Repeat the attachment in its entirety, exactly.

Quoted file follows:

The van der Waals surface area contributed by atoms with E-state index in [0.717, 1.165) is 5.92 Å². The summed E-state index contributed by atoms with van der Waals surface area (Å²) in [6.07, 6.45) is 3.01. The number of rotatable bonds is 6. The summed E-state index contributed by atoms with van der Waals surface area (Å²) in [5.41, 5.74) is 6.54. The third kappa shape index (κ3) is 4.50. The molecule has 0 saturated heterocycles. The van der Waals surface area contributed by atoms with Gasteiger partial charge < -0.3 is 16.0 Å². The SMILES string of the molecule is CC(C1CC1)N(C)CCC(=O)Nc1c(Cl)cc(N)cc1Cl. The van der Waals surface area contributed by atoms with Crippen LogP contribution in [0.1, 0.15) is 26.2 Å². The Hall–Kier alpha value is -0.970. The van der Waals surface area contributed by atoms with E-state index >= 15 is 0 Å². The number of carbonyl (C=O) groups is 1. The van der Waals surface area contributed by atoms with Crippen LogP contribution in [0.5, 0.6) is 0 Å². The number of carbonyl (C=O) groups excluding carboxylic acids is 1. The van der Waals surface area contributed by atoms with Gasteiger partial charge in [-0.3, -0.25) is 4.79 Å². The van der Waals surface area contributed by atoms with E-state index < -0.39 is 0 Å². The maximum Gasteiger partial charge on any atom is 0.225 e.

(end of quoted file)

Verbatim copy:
The van der Waals surface area contributed by atoms with E-state index in [0.717, 1.165) is 5.92 Å². The summed E-state index contributed by atoms with van der Waals surface area (Å²) in [6.07, 6.45) is 3.01. The number of rotatable bonds is 6. The summed E-state index contributed by atoms with van der Waals surface area (Å²) in [5.41, 5.74) is 6.54. The third kappa shape index (κ3) is 4.50. The molecule has 0 saturated heterocycles. The van der Waals surface area contributed by atoms with Gasteiger partial charge < -0.3 is 16.0 Å². The SMILES string of the molecule is CC(C1CC1)N(C)CCC(=O)Nc1c(Cl)cc(N)cc1Cl. The van der Waals surface area contributed by atoms with Crippen LogP contribution in [0.1, 0.15) is 26.2 Å². The Hall–Kier alpha value is -0.970. The van der Waals surface area contributed by atoms with E-state index >= 15 is 0 Å². The number of carbonyl (C=O) groups is 1. The van der Waals surface area contributed by atoms with Crippen LogP contribution in [0.5, 0.6) is 0 Å². The number of carbonyl (C=O) groups excluding carboxylic acids is 1. The van der Waals surface area contributed by atoms with Gasteiger partial charge in [-0.3, -0.25) is 4.79 Å². The van der Waals surface area contributed by atoms with E-state index < -0.39 is 0 Å². The maximum Gasteiger partial charge on any atom is 0.225 e.